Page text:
FBI Phone-Tracking Tool More Intrusive Than Previously Believed, Court Case Reveals
We learned recently that the feds use "stingray" phone-tracking technology — devices that mimic cellphone towers to ping mobile devices and so locate them — without informing judges of what they're doing. Instead, when they bother seeking judicial permission, they generally conceal requests for permission to track mobile devices as paperwork for old-fashioned, less-intrusive pen registers. The practice is so common that higher-ups have no idea how often stingray technology is actually used in the field.
Now, courtesy of legal proceedings involving the technology, we find out that stingray phone tracking is even more intrusive than suspected. At least in this case, Verizon was persuaded to remotely reprogramm an air card to make it more responsive to the FBI's tracking efforts — without a warrant or the full knowledge of a judge as to what was being done.
A legal fight over the government's use of a secret surveillance tool has provided new insight into how the controversial tool works and the extent to which Verizon Wireless aided federal agents in using it to track a suspect.
Court documents in a case involving accused identity thief Daniel David Rigmaiden describe how the wireless provider reached out remotely to reprogram an air card the suspect was using in order to make it communicate with the government's surveillance tool so that he could be located.
Rigmaiden, who is accused of being the ringleader of a $4 million tax fraud operation, asserts in court documents that in July 2008 Verizon surreptitiously reprogrammed his air card to make it respond to incoming voice calls from the FBI and also reconfigured it so that it would connect to a fake cell site, or stingray, that the FBI was using to track his location.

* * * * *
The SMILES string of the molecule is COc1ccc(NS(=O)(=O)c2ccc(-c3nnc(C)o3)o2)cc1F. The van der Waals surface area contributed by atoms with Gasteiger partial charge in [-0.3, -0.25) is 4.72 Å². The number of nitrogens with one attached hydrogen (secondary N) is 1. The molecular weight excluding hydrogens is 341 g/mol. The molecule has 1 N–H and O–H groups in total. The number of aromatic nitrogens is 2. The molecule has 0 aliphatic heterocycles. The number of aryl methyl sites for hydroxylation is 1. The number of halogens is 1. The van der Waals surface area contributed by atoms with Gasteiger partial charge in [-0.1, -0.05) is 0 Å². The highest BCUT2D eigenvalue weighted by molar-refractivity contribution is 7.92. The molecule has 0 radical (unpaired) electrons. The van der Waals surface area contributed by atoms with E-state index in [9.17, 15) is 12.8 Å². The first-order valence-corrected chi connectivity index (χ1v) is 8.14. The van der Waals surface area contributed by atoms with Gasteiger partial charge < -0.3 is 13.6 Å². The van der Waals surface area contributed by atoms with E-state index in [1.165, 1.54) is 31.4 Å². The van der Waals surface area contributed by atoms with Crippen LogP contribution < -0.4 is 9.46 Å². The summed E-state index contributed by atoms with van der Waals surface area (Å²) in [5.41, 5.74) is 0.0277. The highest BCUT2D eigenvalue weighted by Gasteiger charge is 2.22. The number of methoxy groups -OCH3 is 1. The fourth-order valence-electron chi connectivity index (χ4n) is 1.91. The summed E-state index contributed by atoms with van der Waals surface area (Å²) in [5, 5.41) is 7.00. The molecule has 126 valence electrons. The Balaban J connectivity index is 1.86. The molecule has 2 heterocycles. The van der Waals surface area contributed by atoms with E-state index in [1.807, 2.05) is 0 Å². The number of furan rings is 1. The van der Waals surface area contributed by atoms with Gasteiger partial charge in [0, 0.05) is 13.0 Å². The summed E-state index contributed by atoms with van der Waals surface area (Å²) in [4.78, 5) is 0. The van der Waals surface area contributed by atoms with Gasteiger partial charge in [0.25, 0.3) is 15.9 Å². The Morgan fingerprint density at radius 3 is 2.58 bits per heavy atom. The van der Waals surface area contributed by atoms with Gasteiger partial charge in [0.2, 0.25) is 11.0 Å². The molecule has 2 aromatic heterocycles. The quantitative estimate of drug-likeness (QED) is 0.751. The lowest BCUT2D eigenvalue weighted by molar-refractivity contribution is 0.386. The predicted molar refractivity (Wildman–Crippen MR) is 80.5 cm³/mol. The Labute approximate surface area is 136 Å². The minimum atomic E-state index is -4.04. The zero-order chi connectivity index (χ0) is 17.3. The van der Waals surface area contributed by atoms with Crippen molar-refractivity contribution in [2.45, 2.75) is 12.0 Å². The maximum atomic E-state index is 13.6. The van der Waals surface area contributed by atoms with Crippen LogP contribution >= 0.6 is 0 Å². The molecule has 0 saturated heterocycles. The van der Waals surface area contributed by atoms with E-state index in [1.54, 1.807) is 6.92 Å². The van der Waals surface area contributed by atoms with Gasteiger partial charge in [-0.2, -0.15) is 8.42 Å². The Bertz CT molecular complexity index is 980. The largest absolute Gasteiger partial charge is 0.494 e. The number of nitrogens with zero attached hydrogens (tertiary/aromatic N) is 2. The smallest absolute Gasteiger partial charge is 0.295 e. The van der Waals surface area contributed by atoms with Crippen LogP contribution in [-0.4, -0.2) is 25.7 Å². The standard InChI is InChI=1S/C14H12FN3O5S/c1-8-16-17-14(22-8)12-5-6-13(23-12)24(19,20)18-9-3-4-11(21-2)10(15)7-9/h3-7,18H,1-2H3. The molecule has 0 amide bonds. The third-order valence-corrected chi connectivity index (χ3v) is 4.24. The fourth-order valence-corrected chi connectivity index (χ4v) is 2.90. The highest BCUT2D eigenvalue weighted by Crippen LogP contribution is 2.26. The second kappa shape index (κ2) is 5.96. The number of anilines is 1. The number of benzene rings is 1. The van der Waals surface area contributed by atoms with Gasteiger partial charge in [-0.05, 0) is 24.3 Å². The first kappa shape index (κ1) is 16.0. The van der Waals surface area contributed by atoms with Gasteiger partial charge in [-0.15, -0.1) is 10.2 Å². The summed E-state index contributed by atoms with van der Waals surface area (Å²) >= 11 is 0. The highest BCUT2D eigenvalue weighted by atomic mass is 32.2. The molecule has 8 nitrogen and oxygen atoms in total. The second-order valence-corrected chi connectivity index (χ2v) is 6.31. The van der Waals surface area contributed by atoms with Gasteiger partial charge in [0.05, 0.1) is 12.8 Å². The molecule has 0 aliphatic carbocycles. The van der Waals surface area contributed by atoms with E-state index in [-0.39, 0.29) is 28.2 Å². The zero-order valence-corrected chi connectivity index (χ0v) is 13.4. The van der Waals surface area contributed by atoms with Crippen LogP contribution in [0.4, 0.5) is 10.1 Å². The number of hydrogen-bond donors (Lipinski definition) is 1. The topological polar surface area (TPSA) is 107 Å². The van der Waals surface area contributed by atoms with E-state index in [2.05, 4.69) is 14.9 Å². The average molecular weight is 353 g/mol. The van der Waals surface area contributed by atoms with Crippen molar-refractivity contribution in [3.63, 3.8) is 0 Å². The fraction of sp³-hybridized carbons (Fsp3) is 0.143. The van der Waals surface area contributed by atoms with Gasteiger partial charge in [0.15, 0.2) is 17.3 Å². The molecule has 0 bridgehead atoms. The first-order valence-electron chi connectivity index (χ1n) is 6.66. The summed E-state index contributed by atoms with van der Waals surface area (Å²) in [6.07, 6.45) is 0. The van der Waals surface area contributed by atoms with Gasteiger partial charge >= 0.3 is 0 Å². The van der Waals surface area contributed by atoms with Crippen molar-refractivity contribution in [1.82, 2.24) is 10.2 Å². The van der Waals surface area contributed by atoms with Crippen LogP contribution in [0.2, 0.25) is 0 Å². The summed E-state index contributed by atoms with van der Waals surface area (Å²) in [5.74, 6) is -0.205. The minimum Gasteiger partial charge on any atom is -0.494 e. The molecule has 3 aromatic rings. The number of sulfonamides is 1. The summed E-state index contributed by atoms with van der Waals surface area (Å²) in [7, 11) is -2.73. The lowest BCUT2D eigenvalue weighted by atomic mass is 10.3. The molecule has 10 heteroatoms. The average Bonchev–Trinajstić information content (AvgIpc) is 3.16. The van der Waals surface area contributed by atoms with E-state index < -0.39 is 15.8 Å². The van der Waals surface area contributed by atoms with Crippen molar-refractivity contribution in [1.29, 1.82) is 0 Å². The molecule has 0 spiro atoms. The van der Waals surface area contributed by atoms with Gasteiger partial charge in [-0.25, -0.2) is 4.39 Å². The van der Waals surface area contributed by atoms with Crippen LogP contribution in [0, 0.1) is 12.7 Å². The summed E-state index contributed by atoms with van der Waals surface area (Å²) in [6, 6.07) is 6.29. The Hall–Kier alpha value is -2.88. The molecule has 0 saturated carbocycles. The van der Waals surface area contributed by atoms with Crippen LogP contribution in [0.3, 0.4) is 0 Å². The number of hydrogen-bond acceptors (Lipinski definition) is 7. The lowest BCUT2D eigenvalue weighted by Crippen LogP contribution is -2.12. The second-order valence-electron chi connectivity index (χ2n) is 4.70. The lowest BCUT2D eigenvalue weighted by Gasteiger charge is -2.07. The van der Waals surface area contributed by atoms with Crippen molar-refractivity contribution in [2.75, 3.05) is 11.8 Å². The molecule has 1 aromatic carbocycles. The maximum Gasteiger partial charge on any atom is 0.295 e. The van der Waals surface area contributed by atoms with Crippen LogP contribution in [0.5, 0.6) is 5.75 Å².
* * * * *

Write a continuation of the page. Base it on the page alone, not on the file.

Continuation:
Air cards are devices that plug into a computer and use the wireless cellular networks of phone providers to connect the computer to the internet. The devices are not phones and therefore don't have the ability to receive incoming calls, but in this case Rigmaiden asserts that Verizon reconfigured his air card to respond to surreptitious voice calls from a landline controlled by the FBI.
The FBI calls, which contacted the air card silently in the background, operated as pings to force the air card into revealing its location.
In order to do this, Verizon reprogrammed the device so that when an incoming voice call arrived, the card would disconnect from any legitimate cell tower to which it was already connected, and send real-time cell-site location data to Verizon, which forwarded the data to the FBI. This allowed the FBI to position its stingray in the neighborhood where Rigmaiden resided. The stingray then "broadcast a very strong signal" to force the air card into connecting to it, instead of reconnecting to a legitimate cell tower, so that agents could then triangulate signals coming from the air card and zoom-in on Rigmaiden's location.
Local police departments often play "follow the leader" with federal agencies, especially the FBI, when it comes to legal standards and behavior — including surveillance. The Los Angeles Police Department has already been caught using stingray technology as a routine tool, describing it in court papers as "pen register/trap and trace" just like their friends in D.C. If the FBI gets away with its actions in the Rigmaiden case, expect indiscriminate phone tracking to become a common practice.
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